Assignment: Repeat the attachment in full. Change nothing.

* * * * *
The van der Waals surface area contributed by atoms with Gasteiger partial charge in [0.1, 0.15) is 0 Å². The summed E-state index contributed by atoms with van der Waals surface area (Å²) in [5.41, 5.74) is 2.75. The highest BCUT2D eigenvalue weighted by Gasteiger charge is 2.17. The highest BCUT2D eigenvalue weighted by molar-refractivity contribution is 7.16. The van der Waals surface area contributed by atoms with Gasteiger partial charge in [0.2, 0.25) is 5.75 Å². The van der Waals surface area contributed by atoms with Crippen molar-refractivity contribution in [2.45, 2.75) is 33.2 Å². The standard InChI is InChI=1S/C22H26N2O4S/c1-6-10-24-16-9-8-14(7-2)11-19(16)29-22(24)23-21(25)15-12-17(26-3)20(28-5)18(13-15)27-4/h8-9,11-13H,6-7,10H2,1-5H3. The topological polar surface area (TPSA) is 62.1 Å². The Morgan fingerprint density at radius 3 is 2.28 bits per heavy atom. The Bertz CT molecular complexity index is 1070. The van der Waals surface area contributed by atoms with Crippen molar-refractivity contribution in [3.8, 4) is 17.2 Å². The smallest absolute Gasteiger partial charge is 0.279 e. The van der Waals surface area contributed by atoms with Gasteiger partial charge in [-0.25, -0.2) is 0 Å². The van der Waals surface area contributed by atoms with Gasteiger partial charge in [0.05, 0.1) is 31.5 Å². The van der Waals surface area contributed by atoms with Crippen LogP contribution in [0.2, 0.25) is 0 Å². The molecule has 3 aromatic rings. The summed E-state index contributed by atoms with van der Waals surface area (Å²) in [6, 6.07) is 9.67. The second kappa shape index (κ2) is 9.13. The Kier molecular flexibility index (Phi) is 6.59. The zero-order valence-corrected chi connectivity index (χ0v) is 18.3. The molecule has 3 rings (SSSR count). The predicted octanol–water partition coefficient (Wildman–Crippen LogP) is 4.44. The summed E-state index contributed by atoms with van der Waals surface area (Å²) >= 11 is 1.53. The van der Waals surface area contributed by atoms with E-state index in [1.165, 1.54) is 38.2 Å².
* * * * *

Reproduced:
The van der Waals surface area contributed by atoms with Gasteiger partial charge in [0.1, 0.15) is 0 Å². The summed E-state index contributed by atoms with van der Waals surface area (Å²) in [5.41, 5.74) is 2.75. The highest BCUT2D eigenvalue weighted by Gasteiger charge is 2.17. The highest BCUT2D eigenvalue weighted by molar-refractivity contribution is 7.16. The van der Waals surface area contributed by atoms with Gasteiger partial charge in [0.2, 0.25) is 5.75 Å². The van der Waals surface area contributed by atoms with Crippen molar-refractivity contribution in [2.45, 2.75) is 33.2 Å². The standard InChI is InChI=1S/C22H26N2O4S/c1-6-10-24-16-9-8-14(7-2)11-19(16)29-22(24)23-21(25)15-12-17(26-3)20(28-5)18(13-15)27-4/h8-9,11-13H,6-7,10H2,1-5H3. The topological polar surface area (TPSA) is 62.1 Å². The Morgan fingerprint density at radius 3 is 2.28 bits per heavy atom. The Bertz CT molecular complexity index is 1070. The van der Waals surface area contributed by atoms with Crippen molar-refractivity contribution in [3.8, 4) is 17.2 Å². The smallest absolute Gasteiger partial charge is 0.279 e. The van der Waals surface area contributed by atoms with Gasteiger partial charge in [-0.25, -0.2) is 0 Å². The van der Waals surface area contributed by atoms with Gasteiger partial charge in [0.05, 0.1) is 31.5 Å². The van der Waals surface area contributed by atoms with Crippen LogP contribution in [0.2, 0.25) is 0 Å². The molecule has 3 aromatic rings. The summed E-state index contributed by atoms with van der Waals surface area (Å²) in [6, 6.07) is 9.67. The second kappa shape index (κ2) is 9.13. The Kier molecular flexibility index (Phi) is 6.59. The zero-order valence-corrected chi connectivity index (χ0v) is 18.3. The molecule has 3 rings (SSSR count). The predicted octanol–water partition coefficient (Wildman–Crippen LogP) is 4.44. The summed E-state index contributed by atoms with van der Waals surface area (Å²) >= 11 is 1.53. The van der Waals surface area contributed by atoms with E-state index in [1.165, 1.54) is 38.2 Å².